Vitamin-D Toxicity And Other Non-Malignant Causes Of Hypercalcemia: A Retrospective Study At A Tertiary Care Hospital In Pakistan.
J Ayub Med Coll Abbottabad. 2017 Jul-Sep;29(3):436-440.
Khan MN1, Masood MQ2, Siddiqui MA3, Naz S2, Islam N2.
- Loading dose of Vitamin D to restore vitamin D levels in most of the world are typically a single dose of 400,000 IU (range 200,000 to 600,000)
- Overview Loading of vitamin D
- 600,000 vitamin D loading doses – good response to both oral and muscular – Oct 2015 has the following
|600,000 IU IM||94%||30 ng|
|600,000 IU oral||83%||20 ng|
|200,000 IU IM||88%||18 ng|
|200,000 IU oral||71%||14 ng|
- Overview Toxicity of vitamin D has the following chart, based on 20+ studies
- “In most of this overenthusiastic practice of Vitamin-D replacement D3 600,000 IU injection given weekly for 6-8 weeks.”
- “Considering this overenthusiastic practice of Vitamin-D replacement we recently have published a randomized control trial comparing replacement strategies with oral and intramuscular doses of commonly used preparations. Our study showed that a single dose of 600,000 units of Vitamin-D3 corrected the VDD in 94% of the participants and multiple injections were not required to correct the VDD. 5 “
Hypercalcemia is a common clinical problem; primary hyperparathyroidism and malignancy is commonest causes of hypercalcemia. Aetiology of hypercalcemia are changing, causes that were diseases of the past like Vitamin-D toxicity and milk alkali syndrome are observed more often. Vitamin-D deficiency is an important problem and overzealous replacement of Vitamin-D has been observed, suspected to cause toxicity.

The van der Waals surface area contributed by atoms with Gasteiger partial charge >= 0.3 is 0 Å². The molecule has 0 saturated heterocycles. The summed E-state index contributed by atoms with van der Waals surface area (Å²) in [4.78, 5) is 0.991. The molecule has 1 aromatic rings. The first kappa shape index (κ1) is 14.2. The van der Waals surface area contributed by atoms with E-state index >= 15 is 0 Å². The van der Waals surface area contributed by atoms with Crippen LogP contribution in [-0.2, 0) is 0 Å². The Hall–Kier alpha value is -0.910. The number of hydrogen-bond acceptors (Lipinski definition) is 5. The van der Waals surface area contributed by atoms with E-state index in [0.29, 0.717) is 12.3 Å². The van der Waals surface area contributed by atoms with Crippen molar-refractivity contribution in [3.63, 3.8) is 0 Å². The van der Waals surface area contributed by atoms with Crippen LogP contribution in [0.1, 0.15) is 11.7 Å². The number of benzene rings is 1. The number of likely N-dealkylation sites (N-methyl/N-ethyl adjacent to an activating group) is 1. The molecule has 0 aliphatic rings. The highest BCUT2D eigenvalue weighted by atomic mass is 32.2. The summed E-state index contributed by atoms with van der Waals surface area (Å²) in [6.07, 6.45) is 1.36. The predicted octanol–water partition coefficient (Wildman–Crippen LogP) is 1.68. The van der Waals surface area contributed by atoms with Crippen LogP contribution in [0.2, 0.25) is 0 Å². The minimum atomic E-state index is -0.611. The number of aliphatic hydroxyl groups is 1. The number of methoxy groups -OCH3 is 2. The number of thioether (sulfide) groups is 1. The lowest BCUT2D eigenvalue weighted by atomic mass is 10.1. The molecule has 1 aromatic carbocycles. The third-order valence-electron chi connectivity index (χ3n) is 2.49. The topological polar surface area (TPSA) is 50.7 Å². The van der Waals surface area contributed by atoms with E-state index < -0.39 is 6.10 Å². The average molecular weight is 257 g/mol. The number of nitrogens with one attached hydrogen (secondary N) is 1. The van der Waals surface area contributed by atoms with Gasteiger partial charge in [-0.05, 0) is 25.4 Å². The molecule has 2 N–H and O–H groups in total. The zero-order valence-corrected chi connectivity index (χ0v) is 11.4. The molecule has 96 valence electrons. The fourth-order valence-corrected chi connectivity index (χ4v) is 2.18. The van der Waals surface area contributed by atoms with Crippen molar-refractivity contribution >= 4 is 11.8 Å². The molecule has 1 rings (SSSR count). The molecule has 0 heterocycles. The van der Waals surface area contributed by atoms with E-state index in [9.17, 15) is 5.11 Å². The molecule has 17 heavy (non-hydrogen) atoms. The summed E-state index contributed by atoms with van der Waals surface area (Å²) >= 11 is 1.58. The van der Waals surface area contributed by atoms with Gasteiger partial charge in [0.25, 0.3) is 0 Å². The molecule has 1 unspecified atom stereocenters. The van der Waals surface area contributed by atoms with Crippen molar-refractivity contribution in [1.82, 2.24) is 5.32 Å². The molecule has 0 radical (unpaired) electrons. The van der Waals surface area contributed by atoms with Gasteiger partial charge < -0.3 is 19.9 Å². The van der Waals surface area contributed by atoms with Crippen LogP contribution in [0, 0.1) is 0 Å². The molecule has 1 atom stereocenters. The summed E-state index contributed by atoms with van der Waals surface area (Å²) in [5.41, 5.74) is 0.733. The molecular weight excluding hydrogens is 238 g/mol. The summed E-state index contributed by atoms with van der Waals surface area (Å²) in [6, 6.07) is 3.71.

This was a retrospective review of patients admitted at the Aga Khan University Hospital from January 2008 to December 2013 with hypercalcemia. We reviewed the electronic health records for laboratory and radiological studies, and discharge summaries to establish the cause of hypercalcemia. Patients with solid tumour malignancy were excluded from the analysis. The treatment records and hospital course of patients diagnosed with Vitamin-D toxicity were also reviewed.
Primary hyperparathyroidism was the most common cause of hypercalcemia comprising 41 (28.2 %) patients. Vitamin-D toxicity was present in 25 (17.3%) and probable Vitamin-D toxicity 11 (7.6 %) inpatients. Vitamin-D toxicity and probable Vitamin-D toxicity together comprised 36 (24.8%) cases. Other causes of hypercalcemia included multiple myeloma 18 (12.4%) patients, tuberculosis 6 (4.1%) patients, chronic kidney disease 6 (4.1%) cases, sarcoidosis 4 (2.7%) and lymphoma 3 (2.0%) patients. In 29(20%) patients a cause of hypercalcemia could not be determined and were labeled as undiagnosed cases.
Vitamin-D toxicity was the second commonest cause of hypercalcemia after primary hyperparathyroidism. Knowledge of the prevalent and emerging causes of hypercalcemia is important for prompt diagnosis and treatment..